December 2004 -- Volume 17,
Nov 21 1:00pm - Sundown
Where: Rancho Villaseñor
1302 Stewart Street, Oceanside
“To celebrate life–La
Vida–to honor Mother Earth, and to practice world peace! ...if
we really want peace and harmony on Earth, then we need a day to rally
around, a day of fun and joy.”
“So let’s take
our U.S. celebration of Thanksgiving and go global with it, inviting all
of God’s children to join us on one day a year to give thanks for
all the good things we already have on Earth and then feast and make merry
with peace and harmony in our hearts and souls.”
The Snow Goose Festival was
started 13 years ago by Victor Villaseñor, celebrated author, recipient
of the 2004
SDPCA Global Awareness Award. Join us as we take part in this year’s
celebration. Last year there were more than 1000 people.
“Bring a dish for 12
people...made with love for a potluck or a picnic, and a chair or blanket
for...comfort, and invite that neighbor down the street that you’ve
never spoken to, or maybe don’t even like.”
“At sundown, everyone
lights candles one candle per family or person or whatever and you all
face East and have 60 seconds of silence and send your collective love
all around the Earth, until that love goes all around the Earth and comes
back and kicks you in the butt, jumping you one foot forward with the
joyous shout of, “We did it! We did it! We send love all the way
around the whole Earth!"
Snow Goose Home Site: http://www.snowgoose.org/
contact social@sdpca for more info and carpooling
Reports and Photographs
from Five ISF Grant Recipients
(1) from Erik
Spring 2004, $525
New Computer system
Thanks to your
help we finally have a computer. When the school year starts I will take
pictures of the students using this great resource and send them to you.
We have included an accounting of the project, we lucked out and received
a discount. Thanks again.
from Hyun Lee, PCV
Spring 2004, $300
Additional English Materials
Report: Munkhaan village, Sukhbaatar Province: English Resource Room
[Pictures from Hyun Lee]
We received money from the SDPCA on May 24, 2004 in the amount of $300
which is the equivalent of 348,000 tugricks. Our project began by Munkhaan
Soum’s 8 Year Secondary School giving the English Program and English
Resource Room and a larger English classroom.
repainted & ready for use.
We ended up buying
some things that we did not plan on, but later decided we needed. Other
items that we thought we would need to purchase we ended up not buying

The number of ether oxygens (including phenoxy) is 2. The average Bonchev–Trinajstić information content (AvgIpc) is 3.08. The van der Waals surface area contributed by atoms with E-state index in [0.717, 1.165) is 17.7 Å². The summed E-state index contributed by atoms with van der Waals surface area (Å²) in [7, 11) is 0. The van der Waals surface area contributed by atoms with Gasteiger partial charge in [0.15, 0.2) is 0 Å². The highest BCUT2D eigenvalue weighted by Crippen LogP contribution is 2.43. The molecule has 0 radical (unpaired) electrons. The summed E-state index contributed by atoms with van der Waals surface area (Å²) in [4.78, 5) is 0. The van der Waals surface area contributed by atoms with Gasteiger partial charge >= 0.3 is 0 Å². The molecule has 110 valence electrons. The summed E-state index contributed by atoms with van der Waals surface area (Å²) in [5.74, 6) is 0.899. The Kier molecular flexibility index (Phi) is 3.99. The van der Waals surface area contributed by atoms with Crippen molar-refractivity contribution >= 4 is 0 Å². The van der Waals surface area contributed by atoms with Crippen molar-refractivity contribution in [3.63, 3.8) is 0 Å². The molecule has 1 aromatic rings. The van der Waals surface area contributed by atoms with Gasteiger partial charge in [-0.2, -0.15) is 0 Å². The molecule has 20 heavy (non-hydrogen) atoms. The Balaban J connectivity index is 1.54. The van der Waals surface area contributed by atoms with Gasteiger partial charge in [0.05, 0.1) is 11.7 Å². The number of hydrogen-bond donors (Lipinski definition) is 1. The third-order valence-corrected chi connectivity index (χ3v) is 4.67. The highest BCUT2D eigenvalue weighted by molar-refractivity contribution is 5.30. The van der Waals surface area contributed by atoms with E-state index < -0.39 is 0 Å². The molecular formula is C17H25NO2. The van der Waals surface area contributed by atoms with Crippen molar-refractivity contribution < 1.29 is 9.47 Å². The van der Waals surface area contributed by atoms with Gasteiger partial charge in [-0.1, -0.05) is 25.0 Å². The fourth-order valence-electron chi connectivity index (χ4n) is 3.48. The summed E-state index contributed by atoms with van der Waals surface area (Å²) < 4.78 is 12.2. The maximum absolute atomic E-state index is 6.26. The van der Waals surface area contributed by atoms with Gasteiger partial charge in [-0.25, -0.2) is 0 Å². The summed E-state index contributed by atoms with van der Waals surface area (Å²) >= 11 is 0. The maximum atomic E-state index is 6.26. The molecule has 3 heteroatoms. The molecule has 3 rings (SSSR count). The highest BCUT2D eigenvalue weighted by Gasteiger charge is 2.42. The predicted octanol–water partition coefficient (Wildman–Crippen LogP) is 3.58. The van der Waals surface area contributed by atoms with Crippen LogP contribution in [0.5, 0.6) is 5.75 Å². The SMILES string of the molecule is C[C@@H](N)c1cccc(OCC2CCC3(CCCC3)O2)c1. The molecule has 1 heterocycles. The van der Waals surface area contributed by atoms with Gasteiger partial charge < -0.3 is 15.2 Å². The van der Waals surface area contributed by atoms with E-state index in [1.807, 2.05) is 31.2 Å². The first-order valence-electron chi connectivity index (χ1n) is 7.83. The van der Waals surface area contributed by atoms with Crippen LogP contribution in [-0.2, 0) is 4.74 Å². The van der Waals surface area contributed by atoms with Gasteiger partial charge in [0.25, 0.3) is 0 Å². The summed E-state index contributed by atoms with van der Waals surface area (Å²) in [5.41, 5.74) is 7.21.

because we received them through others donating the necessary materials
for our project. The school donated the old library for the Resource Room
so we ended up needing less wooden boards for the project as well.
The actual implementation of the project started on June 10, 2004.
We began by fixing
up the room. The room is physically 5m x 3m x 3m. The school donated 2
workers for our project. The first day involved cleaning up the room or
the textbooks, about 40 school children helped us take the books and move
them to a new location. The second day involved cleaning up the room.
The third day we fixed and painted the wall. The next day we painted bookshelves.
Then we placed our books, tapes, magazines, CD player and other resources
in the English Resource Room.
Teachers fixingup the Library-Resource Center
We have received
about 62 books from Darien Aid, 12 books from the Province Center Education
Center, 27 books from our project money and from other sources we acquired
approximately 30 books. In addition, we receive about 60 books from the
Asian Foundation. We also have about 30 copies of Newsweek magazines as
well. The resource room has a collection of about 30 tapes and 10 CD’s
of music and transcripts. Also we have the game Scrabble for the students
to play and an electrical typewriter for students to type their papers.
We have plans to put tables in the resource center so that the community
and students can sit and read books, listen to music and transcripts of
a book, etc. Also, we plan to have library cards for the people who use
the resource room. We plan to charge T500 (43 cents) per person per year
to maintain and expand the resource room
We now have T104,660
remaining from our grant to purchase more books. Also, the school is planning
to fix the floor for the room as well, by placing linoleum in the room.
The school has also promised to donate tables and desks for the room.
Our Action Plan
is as follows:
1. Put the linoleum down.
2. Put 3 tables, 3 benches and 1 chair in the resource room.
3. Organize the room.
4. Library Cards.
5. Open the library.
The library will
then open on September 15th, 2004 for official use by the community. PCV
Hyun Lee will leave the community on June 16, 2004 and COS on June 23,
2004. Thereafter his counterpart, Regjidmaa, will be in charge of implementing